SAN MATEO (06/12/2000) - My columns of the last few weeks have inspired readers to send a number of comments. I'm trying to print as many of the best ones as I can. Here's another installment of tricks from my readers' kit bags.
Out, damn floppy
One of the more irritating behaviors of Microsoft Corp.'s Windows is that it sometimes looks for a floppy disk for no apparent reason. This can seriously slow the opening of Windows Explorer, My Computer, and other functions.
In my April 24 column (see "Readers send in their best tips on Internet security, USB mice, floppies, and more," www.infoworld.com/printlinks), I printed a tip from reader Nevell Greenough about this. He suggested booting Windows 95 and 98 to DOS and renaming the floppy driver Windows\System\IOsubsys\Drvwq117.vxd to something else. Sometimes this file is installed by software when it isn't needed. Greenough wrote again recently, saying that Direct Tape Access (DTA), a Veritas Software tape backup program, could cause floppy-access problems.
Jason Ng, a device driver engineer/manager at Veritas, confirmed this in an e-mail message. Rather than the floppy driver being at fault, it may be that DTA's use of the driver causes the delays.
"This 'hang,' " Ng writes, "may be due to the DTA file system driver that sits on the device driver Drvwq117.vxd. We found DTA 2.0 did cause this issue, and removing the DTA file system, not Drvwq117.vxd, would solve this problem."
Tech Note ID 187041 at Veritas' Web site describes how to eliminate unnecessary floppy accesses. Go to seer.support.veritas.com/tnotes/dtawin95/187041.htm.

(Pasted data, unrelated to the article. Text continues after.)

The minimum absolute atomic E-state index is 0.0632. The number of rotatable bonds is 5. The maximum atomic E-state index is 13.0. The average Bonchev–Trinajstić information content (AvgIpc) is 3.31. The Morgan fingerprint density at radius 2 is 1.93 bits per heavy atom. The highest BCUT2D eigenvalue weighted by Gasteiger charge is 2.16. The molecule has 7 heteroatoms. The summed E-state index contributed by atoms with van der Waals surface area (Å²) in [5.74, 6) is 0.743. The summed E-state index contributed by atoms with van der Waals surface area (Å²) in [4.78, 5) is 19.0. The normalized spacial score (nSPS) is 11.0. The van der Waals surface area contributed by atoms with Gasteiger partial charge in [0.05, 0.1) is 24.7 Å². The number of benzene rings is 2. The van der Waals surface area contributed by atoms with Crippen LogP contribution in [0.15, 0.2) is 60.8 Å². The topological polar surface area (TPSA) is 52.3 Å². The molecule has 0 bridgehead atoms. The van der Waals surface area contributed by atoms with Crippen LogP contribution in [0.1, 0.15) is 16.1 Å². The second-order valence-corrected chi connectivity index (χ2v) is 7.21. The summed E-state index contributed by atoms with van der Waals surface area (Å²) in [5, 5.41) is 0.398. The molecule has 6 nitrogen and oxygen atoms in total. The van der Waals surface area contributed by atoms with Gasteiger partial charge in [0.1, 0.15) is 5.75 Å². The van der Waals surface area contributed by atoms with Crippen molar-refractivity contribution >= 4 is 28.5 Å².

If you're not using a tape drive that attaches to a floppy drive connector, you probably don't need Drvwq117.vxd. But I've heard of many other problems that point to this file as a culprit. If you're having weird problems with a floppy drive, search on that file name in the www.metacrawler.com search engine to see other symptoms that may affect you.
Disabling the 'always on' Internet
I also wrote in my April 24 column that you can use a feature of Win2000 to temporarily shut down your "always on" connection to the Internet via your local area network. You might want to do this as an extra layer of protection against someone accessing your machine without your knowledge.
Reader Phil Oester points out that you can switch off your LAN connection faster if you put the icon for this on your Task Bar (the strip that has your Start button on it). To do this in Windows 2000, click Start, Settings, Control Panel, Network & Dial-Up Connections, Local Area Connection. In the dialog box that appears, click Properties. Then turn on the "Show icon in taskbar when connected" box.
You can then temporarily disable your connection by right-clicking the small Local Area Connection icon in your Task Bar, then clicking Disable. To restore the connection, repeat the steps beginning with the Start button above. After clicking Local Area Connection, you'll see the icon return to the Task Bar.
I also asked whether there was a screen saver that could automatically disable all network access after a period of inactivity. Reader Ed Kearn writes that he uses ZoneAlarm. I've written about this handy software firewall several times, most recently in the Feb. 7 issue (see "New program stops Windows 2000/NT/98 security weaknesses and Trojans for free," www.infoworld.com/printlinks).
ZoneAlarm protects your system from unwanted incoming traffic and prevents unknown programs from accessing the Net without your knowledge. This guards against "Trojan horse" and "zombie" programs.
ZoneAlarm can be configured to stop all Internet activity, except for those programs you select, such as an e-mail client. For more information, visit www.zonealarm.com.
Readers Ng, Oester, and Kearn will receive free copies of Windows 2000 Secrets for being the first to send me tips I printed.
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Brian Livingston's latest book is Windows 2000 Secrets (IDG Books). Send tips to firstname.lastname@example.org. He regrets he cannot answer individual questions.